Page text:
Managing Airway Slots and Slot Delays in Europe

> and | December 24, 2012 | 1 Comment
|

Managing Airway Slots and Slot Delays in Europe

This business aviation blog post continues from our previous post: Intro to Airway Slots in Europe, Eurocontrol, and the NM.

Once you have your airway slots, there are ways to manage them. For business aircraft operators, best practice for avoiding delays is to keep abreast of current airway congestion, and remain in a state of “departure readiness” when faced with last-minute slot delays. Here are some useful tips to help you through this process:

1. Remember that airway slot notifications are forwarded to the flight plan originator

Once a flight plan is filed, the Network Operations Centre (NOC) will issue an airway slot within two hours of departure if they deem it necessary. Slot messages are issued to the flight plan originator only by way of AFTN or SITA. The slots are also visible on the Network Operations Portal (NOP). If you are using a 3rd-party provider, they can then forward the slot time to you via e-mail or communicate the information via phone. If you aren’t working with a 3rd-party provider, you may contact ATC for your airway slot notification.

2. Use NOP to view the airway slot situation

The Network Manager (NM) operates a Web-based, front-end-user interface called the Network Operations Portal (NOP) that allows operators and 3rd-party providers to access and view all sorts of information about the state of European airspace. On the day of operation, your flight department will be able to see whether your flight is subject to delay. The system will show the reason for the delay and options to mitigate it. There are two ways to access the NOP tool. First, there’s a secure logon format available only to vetted applicants, whereby you can interact with and manipulate the system. Second, there’s another form of open, public access where you can simply view the network situation and congestion forecasts.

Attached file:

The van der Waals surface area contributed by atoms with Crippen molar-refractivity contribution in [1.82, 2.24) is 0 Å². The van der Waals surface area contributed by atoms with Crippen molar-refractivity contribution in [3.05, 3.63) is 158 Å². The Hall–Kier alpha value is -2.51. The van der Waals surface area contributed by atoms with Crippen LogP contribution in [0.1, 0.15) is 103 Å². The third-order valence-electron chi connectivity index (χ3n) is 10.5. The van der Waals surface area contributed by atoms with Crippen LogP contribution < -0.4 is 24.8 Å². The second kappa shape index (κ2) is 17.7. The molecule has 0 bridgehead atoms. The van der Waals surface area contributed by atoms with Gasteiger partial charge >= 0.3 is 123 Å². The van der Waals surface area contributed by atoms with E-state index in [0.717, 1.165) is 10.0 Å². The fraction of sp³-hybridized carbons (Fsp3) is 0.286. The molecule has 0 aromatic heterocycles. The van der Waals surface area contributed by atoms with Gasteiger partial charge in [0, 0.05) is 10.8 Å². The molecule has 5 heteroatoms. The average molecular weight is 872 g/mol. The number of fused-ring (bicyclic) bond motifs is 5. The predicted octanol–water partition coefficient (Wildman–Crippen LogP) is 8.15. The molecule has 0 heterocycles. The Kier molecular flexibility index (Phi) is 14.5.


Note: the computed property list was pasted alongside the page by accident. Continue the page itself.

Logging in allows you to view all filed flight plans, with the exception of “protected” flights. “Protected” flight status, where information is only viewable by ATC, is usually only available to VVIPs, diplomatic flights, and head-of-state flights. Operators must have valid reasons to request this status. In the past, it was possible to self-declare as a head of state in flight plan remarks, but this option has been eliminated as a result of too many pseudo head-of-state declarations.

3. Check airspace restrictions and congestions. Your route of flight and altitude may impact chance of slot delay

When planning a flight through EU airspace, best practice is to check the NM portal to determine current restrictions and congestion. The portal offers an online map indicating areas of congested airspace and airspace closures, to name a few. Experienced 3rd-party providers will be aware of issues such as airspace closures and take steps to route you around problems areas such as ATC strikes, as well as highly congested airspace. Special events such as the 2012 London Olympics, a head-of-state movement, or a military exercise will affect airspace and impact slot delay potential, so always check for this information in advance.